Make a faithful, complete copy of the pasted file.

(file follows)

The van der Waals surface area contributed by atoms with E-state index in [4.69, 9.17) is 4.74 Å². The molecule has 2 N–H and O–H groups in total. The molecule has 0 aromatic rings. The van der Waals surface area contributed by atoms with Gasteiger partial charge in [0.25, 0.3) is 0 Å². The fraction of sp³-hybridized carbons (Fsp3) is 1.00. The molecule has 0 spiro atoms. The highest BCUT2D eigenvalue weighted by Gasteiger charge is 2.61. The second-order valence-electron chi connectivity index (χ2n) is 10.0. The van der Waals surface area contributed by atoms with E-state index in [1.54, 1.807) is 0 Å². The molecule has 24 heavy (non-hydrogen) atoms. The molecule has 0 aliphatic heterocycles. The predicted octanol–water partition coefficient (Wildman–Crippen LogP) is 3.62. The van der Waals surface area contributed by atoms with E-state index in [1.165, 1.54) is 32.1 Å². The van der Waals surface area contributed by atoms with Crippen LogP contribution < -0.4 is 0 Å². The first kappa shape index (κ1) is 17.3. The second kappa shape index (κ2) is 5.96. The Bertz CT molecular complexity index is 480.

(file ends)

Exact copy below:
The van der Waals surface area contributed by atoms with E-state index in [4.69, 9.17) is 4.74 Å². The molecule has 2 N–H and O–H groups in total. The molecule has 0 aromatic rings. The van der Waals surface area contributed by atoms with Gasteiger partial charge in [0.25, 0.3) is 0 Å². The fraction of sp³-hybridized carbons (Fsp3) is 1.00. The molecule has 0 spiro atoms. The highest BCUT2D eigenvalue weighted by Gasteiger charge is 2.61. The second-order valence-electron chi connectivity index (χ2n) is 10.0. The van der Waals surface area contributed by atoms with E-state index in [1.54, 1.807) is 0 Å². The molecule has 24 heavy (non-hydrogen) atoms. The molecule has 0 aliphatic heterocycles. The predicted octanol–water partition coefficient (Wildman–Crippen LogP) is 3.62. The van der Waals surface area contributed by atoms with E-state index in [1.165, 1.54) is 32.1 Å². The van der Waals surface area contributed by atoms with Crippen LogP contribution < -0.4 is 0 Å². The first kappa shape index (κ1) is 17.3. The second kappa shape index (κ2) is 5.96. The Bertz CT molecular complexity index is 480.